Chatterbox Part 2 — Desktop interfaces

This is the second part of the Chatterbox series. For your convenience you can find other parts in the table of contents in Part 1 – Origins

So we have our system for IM and we’d like to have a nice UI for chatting with people. Obviously, we could use regular web interfaces (like for Facebook) but the whole point is to have everything in one place, no matter what network we use. Let’s go and see couple solutions.

Self maintained UI

Obviously, we can just implement something. This doesn’t sound like a big deal, right? Just a webpage, contact list, chat window, text box and button to send message. However, there are many things we take for granted and implementing them just takes time:

  • Just a nice UI — reading black text on white background works well for 5 minutes. It’s good to have colors, shapes, etc.
  • Timestamp formatting — sounds simple but if you travel then it’s important to show “human friendly” time in local timezone, not something in UTC. This most likely require some front logic in JS
  • Link previews — it’s cool to see the page without opening the browser, not to mention playing YT videos or embedding images
  • Message markers — was the message sent? Delivered? Displayed? How many people read it in the group chat?
  • Highlighting new messages, showing popups, managing sounds
  • This should be fast, work on all your devices (imagine HTML support on older tablets, scale to width etc)

There are just so many things to implement. Obviously, having custom UI is good but it’d be great if we could “just have” the UI.

No UI at all

Maybe don’t use UI at all, maybe go with emails, flat files or something similar? Well, this works pretty god for some time but is much harder to maintain. It’s easy to lose track of who you’re talking to (because emails look the same, only subjects are different).

I was using this approach for some time and it worked well for a secondary communicator. Once I switched entirely to Chatterbox, it was a no go. Depending how much you talk to people, it’s just good to have some decent interface.

Also, conversation statuses are slightly harder. How do you indicate that some message was read by the other side? You send another email?

Reusing webclient

You could go with some online IRC or XMPP client, just wire your communicator into server and you’re good. There are even platforms like that — for instance Bitlbee. You expose “regular” server and connect to it using any IRC client you want. What’s more, you can change your client any time, just go with different IRC application. You have it for any OS, any device, desktop-based, web-based, etc.

You may have some hard times with sharing media, though. You need to upload files somewhere, either you host them by yourself, or you reuse some public hostings. This is not as simple as it can be, not to mention, that it still needs to go through IRC protocol (or whatever protocol you use). Can be tricky for bigger files, unrecognized extensions etc.

Showing conversation updates may be harder, though. How to show that someone read the message? You send regular IRC status update? It can get messy.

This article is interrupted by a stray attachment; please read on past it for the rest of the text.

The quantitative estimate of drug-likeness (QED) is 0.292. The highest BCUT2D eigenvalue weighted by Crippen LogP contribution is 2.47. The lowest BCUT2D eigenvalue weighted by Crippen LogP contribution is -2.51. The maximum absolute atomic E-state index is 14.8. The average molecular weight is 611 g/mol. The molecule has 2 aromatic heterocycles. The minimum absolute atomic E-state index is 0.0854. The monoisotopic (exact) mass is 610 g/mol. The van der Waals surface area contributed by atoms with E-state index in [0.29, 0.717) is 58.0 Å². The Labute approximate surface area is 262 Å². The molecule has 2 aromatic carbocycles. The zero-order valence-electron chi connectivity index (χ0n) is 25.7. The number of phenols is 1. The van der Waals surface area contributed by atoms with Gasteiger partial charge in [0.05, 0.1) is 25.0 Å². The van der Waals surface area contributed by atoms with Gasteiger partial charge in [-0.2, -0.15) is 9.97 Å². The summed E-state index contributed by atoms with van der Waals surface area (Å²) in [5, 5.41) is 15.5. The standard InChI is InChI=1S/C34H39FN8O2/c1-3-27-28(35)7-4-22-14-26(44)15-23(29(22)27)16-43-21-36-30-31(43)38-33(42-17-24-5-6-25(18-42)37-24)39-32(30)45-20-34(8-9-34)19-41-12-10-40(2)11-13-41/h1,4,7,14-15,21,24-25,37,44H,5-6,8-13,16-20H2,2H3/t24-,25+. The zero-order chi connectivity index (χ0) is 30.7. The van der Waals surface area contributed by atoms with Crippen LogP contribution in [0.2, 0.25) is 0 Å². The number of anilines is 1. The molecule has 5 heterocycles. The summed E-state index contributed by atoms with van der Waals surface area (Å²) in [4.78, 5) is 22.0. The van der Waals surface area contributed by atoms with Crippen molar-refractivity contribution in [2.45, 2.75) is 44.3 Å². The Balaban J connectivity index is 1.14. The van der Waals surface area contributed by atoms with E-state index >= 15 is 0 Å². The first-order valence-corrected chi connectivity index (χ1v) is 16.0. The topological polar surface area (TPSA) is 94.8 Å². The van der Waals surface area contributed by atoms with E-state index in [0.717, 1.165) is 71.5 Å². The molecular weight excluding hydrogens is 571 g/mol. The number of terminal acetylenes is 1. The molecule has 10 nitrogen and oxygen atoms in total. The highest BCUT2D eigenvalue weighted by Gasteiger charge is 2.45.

Big drawback is that this may be effectively stateless. Once you push a message, you cannot modify it which means that any editions, status updates etc are getting hard.

Reusing platform

Obviously, reusing sounds like a good idea. And there are multiple platforms out there which you can use and wire through your IM. Most popular are Slack, Discord, Mattermost, Rocketchat, Fleep.

These platforms are pretty powerful. They have their dedicated mobile clients, web interfaces, they support file uploads, permission managements etc.

How do you show conversation statuses? Just use reactions. You can show “chains” icon to indicate message is being processed or “thumbs up” for delivered one. You can also inject CSS to change background for delivered messages, etc. It maybe slightly harder for mobile client but generally works pretty well. Also, since this is just a web interface, if you need to tune it more (like plug your proxy etc), you can always write simple desktop webview app and do the magic.

I’m using chat like this for couple years now and works really good. I have status updates, chat rooms for each contact, link previews, file uploads etc. What’s more, it’s hosted by the owner so I don’t need to maintain it (we’ll get to security later in this series). And what’s more, it’s free.

How hard is it to script platform like this? It took me 3 hours for the first one. You just need to create new chat room for contact, invite two users (your main which you’ll be logging in and another one for “the other side” (or use webhooks)), configure notifications etc. Everything else is given to you out of the box, depending on the platform you go with.

There are drawbacks obviously. You are not free to implement anything you like (modifying messages may be harder). You may get throttled. You need to implement security (because it is hosted beyond your control). It may just die one day, stop being free, or block your account for suspicious activity. Sure, it may not work at all one day. Also, since you push messages to the platform, they’ll have effectively two timestamps — one of the time when it was pushed to Slack-like place, the other one of the “actual” send time (and these timestamps may be heavily out of sync).